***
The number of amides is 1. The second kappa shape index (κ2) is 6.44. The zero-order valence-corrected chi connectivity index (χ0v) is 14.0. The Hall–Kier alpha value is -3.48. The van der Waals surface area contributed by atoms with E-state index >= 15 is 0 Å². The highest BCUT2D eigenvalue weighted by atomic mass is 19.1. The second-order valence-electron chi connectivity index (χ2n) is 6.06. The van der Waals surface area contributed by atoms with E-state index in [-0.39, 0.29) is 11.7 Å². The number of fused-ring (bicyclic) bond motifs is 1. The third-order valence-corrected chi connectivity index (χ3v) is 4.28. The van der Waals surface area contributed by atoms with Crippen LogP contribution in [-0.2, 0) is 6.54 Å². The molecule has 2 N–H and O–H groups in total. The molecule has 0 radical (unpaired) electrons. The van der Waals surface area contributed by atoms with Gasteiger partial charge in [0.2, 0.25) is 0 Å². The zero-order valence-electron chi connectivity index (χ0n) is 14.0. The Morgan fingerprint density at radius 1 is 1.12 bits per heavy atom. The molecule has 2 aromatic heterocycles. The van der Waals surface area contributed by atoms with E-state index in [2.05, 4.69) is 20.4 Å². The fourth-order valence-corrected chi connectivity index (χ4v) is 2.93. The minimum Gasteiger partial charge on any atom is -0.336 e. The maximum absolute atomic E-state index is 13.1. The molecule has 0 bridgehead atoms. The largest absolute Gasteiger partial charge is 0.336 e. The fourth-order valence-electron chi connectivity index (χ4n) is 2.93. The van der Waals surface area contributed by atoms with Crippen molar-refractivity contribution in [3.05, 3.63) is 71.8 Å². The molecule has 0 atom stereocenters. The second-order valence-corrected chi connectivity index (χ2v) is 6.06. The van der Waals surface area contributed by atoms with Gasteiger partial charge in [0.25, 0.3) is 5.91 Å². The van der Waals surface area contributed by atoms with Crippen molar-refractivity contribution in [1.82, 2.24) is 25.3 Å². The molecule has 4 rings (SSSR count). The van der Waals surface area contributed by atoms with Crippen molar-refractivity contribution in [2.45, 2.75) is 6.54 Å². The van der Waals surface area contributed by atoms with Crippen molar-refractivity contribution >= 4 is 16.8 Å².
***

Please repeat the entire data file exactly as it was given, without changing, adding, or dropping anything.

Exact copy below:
The number of amides is 1. The second kappa shape index (κ2) is 6.44. The zero-order valence-corrected chi connectivity index (χ0v) is 14.0. The Hall–Kier alpha value is -3.48. The van der Waals surface area contributed by atoms with E-state index >= 15 is 0 Å². The highest BCUT2D eigenvalue weighted by atomic mass is 19.1. The second-order valence-electron chi connectivity index (χ2n) is 6.06. The van der Waals surface area contributed by atoms with E-state index in [-0.39, 0.29) is 11.7 Å². The number of fused-ring (bicyclic) bond motifs is 1. The third-order valence-corrected chi connectivity index (χ3v) is 4.28. The van der Waals surface area contributed by atoms with Crippen LogP contribution in [-0.2, 0) is 6.54 Å². The molecule has 2 N–H and O–H groups in total. The molecule has 0 radical (unpaired) electrons. The van der Waals surface area contributed by atoms with Gasteiger partial charge in [0.2, 0.25) is 0 Å². The zero-order valence-electron chi connectivity index (χ0n) is 14.0. The Morgan fingerprint density at radius 1 is 1.12 bits per heavy atom. The molecule has 2 aromatic heterocycles. The van der Waals surface area contributed by atoms with E-state index in [2.05, 4.69) is 20.4 Å². The fourth-order valence-corrected chi connectivity index (χ4v) is 2.93. The minimum Gasteiger partial charge on any atom is -0.336 e. The maximum absolute atomic E-state index is 13.1. The molecule has 0 bridgehead atoms. The largest absolute Gasteiger partial charge is 0.336 e. The fourth-order valence-electron chi connectivity index (χ4n) is 2.93. The van der Waals surface area contributed by atoms with Crippen molar-refractivity contribution in [3.05, 3.63) is 71.8 Å². The molecule has 0 atom stereocenters. The second-order valence-corrected chi connectivity index (χ2v) is 6.06. The van der Waals surface area contributed by atoms with Gasteiger partial charge in [0.25, 0.3) is 5.91 Å². The van der Waals surface area contributed by atoms with Crippen molar-refractivity contribution in [1.82, 2.24) is 25.3 Å². The molecule has 4 rings (SSSR count). The van der Waals surface area contributed by atoms with Crippen molar-refractivity contribution in [2.45, 2.75) is 6.54 Å². The van der Waals surface area contributed by atoms with Crippen molar-refractivity contribution >= 4 is 16.8 Å².